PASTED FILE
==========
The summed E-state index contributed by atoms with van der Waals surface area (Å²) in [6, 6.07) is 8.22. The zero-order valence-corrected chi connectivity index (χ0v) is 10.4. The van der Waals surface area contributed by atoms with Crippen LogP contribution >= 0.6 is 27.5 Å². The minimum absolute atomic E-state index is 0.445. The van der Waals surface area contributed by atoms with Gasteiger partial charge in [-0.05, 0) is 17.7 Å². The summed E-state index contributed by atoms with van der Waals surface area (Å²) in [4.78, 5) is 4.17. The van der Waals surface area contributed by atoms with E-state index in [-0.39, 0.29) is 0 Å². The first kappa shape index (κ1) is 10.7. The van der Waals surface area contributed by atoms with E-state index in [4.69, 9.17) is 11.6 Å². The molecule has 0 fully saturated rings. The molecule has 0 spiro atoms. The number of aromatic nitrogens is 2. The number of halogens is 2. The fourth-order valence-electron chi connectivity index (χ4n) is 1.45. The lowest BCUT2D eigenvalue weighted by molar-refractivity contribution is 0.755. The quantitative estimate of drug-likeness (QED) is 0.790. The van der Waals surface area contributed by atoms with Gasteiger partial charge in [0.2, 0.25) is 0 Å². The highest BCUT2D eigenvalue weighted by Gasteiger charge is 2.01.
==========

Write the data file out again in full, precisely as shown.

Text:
The summed E-state index contributed by atoms with van der Waals surface area (Å²) in [6, 6.07) is 8.22. The zero-order valence-corrected chi connectivity index (χ0v) is 10.4. The van der Waals surface area contributed by atoms with Crippen LogP contribution >= 0.6 is 27.5 Å². The minimum absolute atomic E-state index is 0.445. The van der Waals surface area contributed by atoms with Gasteiger partial charge in [-0.05, 0) is 17.7 Å². The summed E-state index contributed by atoms with van der Waals surface area (Å²) in [4.78, 5) is 4.17. The van der Waals surface area contributed by atoms with E-state index in [-0.39, 0.29) is 0 Å². The first kappa shape index (κ1) is 10.7. The van der Waals surface area contributed by atoms with E-state index in [4.69, 9.17) is 11.6 Å². The molecule has 0 fully saturated rings. The molecule has 0 spiro atoms. The number of aromatic nitrogens is 2. The number of halogens is 2. The fourth-order valence-electron chi connectivity index (χ4n) is 1.45. The lowest BCUT2D eigenvalue weighted by molar-refractivity contribution is 0.755. The quantitative estimate of drug-likeness (QED) is 0.790. The van der Waals surface area contributed by atoms with Gasteiger partial charge in [0.2, 0.25) is 0 Å². The highest BCUT2D eigenvalue weighted by Gasteiger charge is 2.01.